7. PLATZÖDER, R.ed., IV Third United Nations Conference on the Law of the Sea: Documents (Dobbs Ferry, NY: Oceana Publications, 1995) at 514−515
OXMAN, B.H., “Third United Nations Conference on the Law of the Sea: The Ninth Session” (1981) 75 American Journal of International Law 211
S.N. NANDAN, S. ROSENNE, and N. GRANDY, eds., The United Nations Convention on the Law of the Sea: A Commentary, Vol. II (Dordrecht: Martinus Nijhoff Publishers, 1993) at 1019−1026
8. For reference to such “intensive consultations”, see XIII Official Records of the Third United Nations Conference on the Law of the Sea, at 83, UN Doc. A/CONF.62/L.51.
9. See Report of the Chairman of Negotiating Group 6, Doc. NG6/19 (1979) in UN Doc. A/CONF.62/91, XII Official Records of the Third United Nations Conference on the Law of the Sea, at 106−7. At the request of Sri Lanka, this proposal was left “pending the outcome of consultations with other delegations”. The proposal represents the development of an earlier “informal suggestion” by Sri Lanka presented to Negotiating Group 6 of the Second Committee (Doc. NG.6/5) as a possible amendment to Article 76:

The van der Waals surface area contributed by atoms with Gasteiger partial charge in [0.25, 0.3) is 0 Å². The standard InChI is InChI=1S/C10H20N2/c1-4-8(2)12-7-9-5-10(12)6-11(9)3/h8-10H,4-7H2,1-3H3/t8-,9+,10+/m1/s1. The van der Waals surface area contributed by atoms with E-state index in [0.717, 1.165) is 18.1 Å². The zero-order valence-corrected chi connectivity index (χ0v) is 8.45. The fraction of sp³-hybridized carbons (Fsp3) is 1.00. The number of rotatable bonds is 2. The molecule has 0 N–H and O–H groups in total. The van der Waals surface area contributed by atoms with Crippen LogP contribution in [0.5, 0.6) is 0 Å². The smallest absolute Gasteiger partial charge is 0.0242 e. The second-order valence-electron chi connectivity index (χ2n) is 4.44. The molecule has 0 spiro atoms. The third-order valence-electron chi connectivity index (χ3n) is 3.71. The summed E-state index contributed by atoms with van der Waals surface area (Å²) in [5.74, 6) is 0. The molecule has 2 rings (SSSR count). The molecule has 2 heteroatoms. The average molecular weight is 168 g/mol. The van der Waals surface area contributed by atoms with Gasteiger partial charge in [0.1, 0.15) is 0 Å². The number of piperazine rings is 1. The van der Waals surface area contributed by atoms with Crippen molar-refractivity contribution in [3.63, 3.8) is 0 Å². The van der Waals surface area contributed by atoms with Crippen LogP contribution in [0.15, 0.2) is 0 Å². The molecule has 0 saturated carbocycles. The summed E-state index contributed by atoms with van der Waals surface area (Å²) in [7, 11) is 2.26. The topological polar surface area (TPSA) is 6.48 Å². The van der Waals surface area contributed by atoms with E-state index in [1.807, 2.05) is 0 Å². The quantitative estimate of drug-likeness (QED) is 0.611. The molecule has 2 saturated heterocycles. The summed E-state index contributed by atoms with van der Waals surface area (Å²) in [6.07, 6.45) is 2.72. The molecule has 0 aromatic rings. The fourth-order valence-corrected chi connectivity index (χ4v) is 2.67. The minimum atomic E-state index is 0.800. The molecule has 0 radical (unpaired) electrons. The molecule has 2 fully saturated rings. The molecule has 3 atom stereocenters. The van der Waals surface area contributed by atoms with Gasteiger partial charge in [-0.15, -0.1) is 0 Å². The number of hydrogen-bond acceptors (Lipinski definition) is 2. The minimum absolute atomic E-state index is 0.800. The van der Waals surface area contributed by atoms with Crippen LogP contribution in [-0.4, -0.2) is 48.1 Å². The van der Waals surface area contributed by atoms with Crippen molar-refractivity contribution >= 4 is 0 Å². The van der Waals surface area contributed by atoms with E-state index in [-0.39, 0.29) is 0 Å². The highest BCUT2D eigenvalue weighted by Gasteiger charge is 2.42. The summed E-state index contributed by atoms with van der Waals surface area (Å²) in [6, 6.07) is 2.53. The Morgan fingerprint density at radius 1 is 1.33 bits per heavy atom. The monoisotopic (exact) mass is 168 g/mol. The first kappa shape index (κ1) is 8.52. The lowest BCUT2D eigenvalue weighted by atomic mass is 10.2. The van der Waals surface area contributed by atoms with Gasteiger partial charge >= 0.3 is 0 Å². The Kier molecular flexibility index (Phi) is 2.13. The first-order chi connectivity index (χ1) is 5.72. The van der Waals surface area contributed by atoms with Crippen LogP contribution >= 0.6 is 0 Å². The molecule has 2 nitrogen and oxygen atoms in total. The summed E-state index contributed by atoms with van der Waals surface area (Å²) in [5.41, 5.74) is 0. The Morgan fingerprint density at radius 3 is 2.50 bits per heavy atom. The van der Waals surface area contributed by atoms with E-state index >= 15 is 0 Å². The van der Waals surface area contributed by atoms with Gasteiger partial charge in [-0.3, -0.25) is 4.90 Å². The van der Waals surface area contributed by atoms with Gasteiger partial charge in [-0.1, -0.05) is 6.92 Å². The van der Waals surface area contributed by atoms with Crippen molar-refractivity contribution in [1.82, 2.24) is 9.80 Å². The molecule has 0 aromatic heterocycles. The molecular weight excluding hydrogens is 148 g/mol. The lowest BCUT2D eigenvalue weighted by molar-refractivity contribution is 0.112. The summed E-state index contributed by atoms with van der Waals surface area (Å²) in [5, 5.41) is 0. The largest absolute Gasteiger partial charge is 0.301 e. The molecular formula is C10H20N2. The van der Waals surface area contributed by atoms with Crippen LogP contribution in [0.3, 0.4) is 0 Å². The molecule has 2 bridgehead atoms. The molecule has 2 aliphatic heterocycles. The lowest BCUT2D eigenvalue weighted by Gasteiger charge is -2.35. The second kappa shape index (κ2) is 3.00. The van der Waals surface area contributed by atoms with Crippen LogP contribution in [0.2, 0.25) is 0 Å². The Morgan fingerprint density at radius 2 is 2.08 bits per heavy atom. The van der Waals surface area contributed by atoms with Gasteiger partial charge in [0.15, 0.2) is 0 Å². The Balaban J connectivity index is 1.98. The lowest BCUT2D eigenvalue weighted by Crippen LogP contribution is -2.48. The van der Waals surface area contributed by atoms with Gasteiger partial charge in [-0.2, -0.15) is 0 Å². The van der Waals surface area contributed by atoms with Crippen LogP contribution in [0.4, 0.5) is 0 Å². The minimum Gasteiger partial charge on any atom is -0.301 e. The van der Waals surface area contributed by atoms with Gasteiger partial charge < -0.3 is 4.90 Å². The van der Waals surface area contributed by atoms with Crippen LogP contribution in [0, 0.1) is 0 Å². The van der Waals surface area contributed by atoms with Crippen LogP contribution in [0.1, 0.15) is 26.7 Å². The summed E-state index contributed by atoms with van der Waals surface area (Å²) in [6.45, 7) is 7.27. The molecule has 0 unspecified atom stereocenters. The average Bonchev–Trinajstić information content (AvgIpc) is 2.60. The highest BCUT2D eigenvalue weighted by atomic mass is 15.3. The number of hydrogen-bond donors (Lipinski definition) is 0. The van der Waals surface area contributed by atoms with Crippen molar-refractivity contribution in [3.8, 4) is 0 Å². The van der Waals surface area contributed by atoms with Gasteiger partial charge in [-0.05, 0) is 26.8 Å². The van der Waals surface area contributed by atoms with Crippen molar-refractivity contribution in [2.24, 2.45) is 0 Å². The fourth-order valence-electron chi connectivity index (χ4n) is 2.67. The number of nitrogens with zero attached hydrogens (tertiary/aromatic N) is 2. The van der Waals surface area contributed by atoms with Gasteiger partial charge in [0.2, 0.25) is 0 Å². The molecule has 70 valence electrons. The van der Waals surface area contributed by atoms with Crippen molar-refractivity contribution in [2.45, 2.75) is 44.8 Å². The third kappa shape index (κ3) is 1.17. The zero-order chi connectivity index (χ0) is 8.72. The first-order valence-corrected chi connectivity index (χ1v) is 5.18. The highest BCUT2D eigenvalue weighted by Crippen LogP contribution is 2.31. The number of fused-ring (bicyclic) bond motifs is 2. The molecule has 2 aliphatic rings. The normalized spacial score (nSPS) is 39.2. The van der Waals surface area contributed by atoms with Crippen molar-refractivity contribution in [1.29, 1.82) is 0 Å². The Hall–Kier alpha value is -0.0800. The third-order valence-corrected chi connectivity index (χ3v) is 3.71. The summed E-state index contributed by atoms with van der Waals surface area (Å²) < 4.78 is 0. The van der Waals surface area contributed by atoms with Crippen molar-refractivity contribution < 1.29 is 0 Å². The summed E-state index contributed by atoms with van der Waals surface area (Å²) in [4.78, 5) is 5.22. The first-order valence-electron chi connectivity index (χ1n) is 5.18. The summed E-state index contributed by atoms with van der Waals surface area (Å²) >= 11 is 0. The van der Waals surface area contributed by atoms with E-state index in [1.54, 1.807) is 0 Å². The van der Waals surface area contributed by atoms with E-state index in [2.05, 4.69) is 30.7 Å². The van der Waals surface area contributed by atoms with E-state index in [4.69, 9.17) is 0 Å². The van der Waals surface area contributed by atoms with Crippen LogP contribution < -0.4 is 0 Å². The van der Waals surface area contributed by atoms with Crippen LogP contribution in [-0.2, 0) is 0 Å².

Informal suggestion by Sri Lanka to amend the Irish proposal (Document NG.6/1) 1. Add as new sub-para (c) to paragraph 3: “(c) In the case of a continental margin where the foot of the slope occurs at an average distance of less than … nautical miles from the baseline from which the territorial sea is measured, and a greater proportion of the sedimentary rocks of the margin lie beneath the rise by a line delineated in accordance with paragraph 4 connecting fixed points at which the thickness of such sedimentary rocks is not less than the minimum thickness of such rocks at the outer edge of the continental margin in areas to which the preceding sub-paragraphs of this paragraph apply”. 2. Add new paragraph 5: “The coastal State may determine the outer limit of the continental margin by any of the methods provided for in paragraph 3 of this article, or a combination thereof as appropriate to different conditions along its continental margin”.
A ftn to draft art. 76 in the Informal Composite Negotiating Text/Revision 1, UN Doc. A/CONF.62/WP.10/Rev.1 (1979) states: “The suggestion of Sri Lanka for an additional method of delimitation applicable to its geological and geomorphological conditions received widespread sympathy. However, the matter has been left for negotiation at the forthcoming session of the Conference” (a reference, presumably, to the Ninth Session in 1980). See also ftn no. 37 of Compromise Suggestions by the Chairman of Negotiating Group 6, UN Doc. A/CONF.62/L.37 (1979).